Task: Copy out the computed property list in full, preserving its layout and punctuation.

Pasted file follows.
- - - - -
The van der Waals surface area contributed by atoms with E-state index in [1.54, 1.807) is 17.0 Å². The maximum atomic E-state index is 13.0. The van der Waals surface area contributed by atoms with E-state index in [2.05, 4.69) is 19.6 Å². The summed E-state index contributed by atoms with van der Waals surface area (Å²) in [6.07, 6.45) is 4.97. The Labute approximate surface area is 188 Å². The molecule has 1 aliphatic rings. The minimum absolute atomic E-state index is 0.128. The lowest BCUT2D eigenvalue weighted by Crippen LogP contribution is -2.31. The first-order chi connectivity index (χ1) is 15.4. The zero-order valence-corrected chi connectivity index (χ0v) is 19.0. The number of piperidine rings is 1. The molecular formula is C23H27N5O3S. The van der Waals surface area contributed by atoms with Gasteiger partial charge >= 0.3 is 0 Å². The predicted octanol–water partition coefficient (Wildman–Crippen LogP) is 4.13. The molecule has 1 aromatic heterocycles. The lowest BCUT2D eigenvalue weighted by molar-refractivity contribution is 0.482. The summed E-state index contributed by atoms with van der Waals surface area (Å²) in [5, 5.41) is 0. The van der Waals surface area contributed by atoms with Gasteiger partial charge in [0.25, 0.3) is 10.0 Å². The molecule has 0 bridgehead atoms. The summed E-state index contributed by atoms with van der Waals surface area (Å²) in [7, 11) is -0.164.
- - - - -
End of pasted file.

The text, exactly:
The van der Waals surface area contributed by atoms with E-state index in [1.54, 1.807) is 17.0 Å². The maximum atomic E-state index is 13.0. The van der Waals surface area contributed by atoms with E-state index in [2.05, 4.69) is 19.6 Å². The summed E-state index contributed by atoms with van der Waals surface area (Å²) in [6.07, 6.45) is 4.97. The Labute approximate surface area is 188 Å². The molecule has 1 aliphatic rings. The minimum absolute atomic E-state index is 0.128. The lowest BCUT2D eigenvalue weighted by Crippen LogP contribution is -2.31. The first-order chi connectivity index (χ1) is 15.4. The zero-order valence-corrected chi connectivity index (χ0v) is 19.0. The number of piperidine rings is 1. The molecular formula is C23H27N5O3S. The van der Waals surface area contributed by atoms with Gasteiger partial charge >= 0.3 is 0 Å². The predicted octanol–water partition coefficient (Wildman–Crippen LogP) is 4.13. The molecule has 1 aromatic heterocycles. The lowest BCUT2D eigenvalue weighted by molar-refractivity contribution is 0.482. The summed E-state index contributed by atoms with van der Waals surface area (Å²) in [5, 5.41) is 0. The van der Waals surface area contributed by atoms with Gasteiger partial charge in [0.25, 0.3) is 10.0 Å². The molecule has 0 bridgehead atoms. The summed E-state index contributed by atoms with van der Waals surface area (Å²) in [7, 11) is -0.164.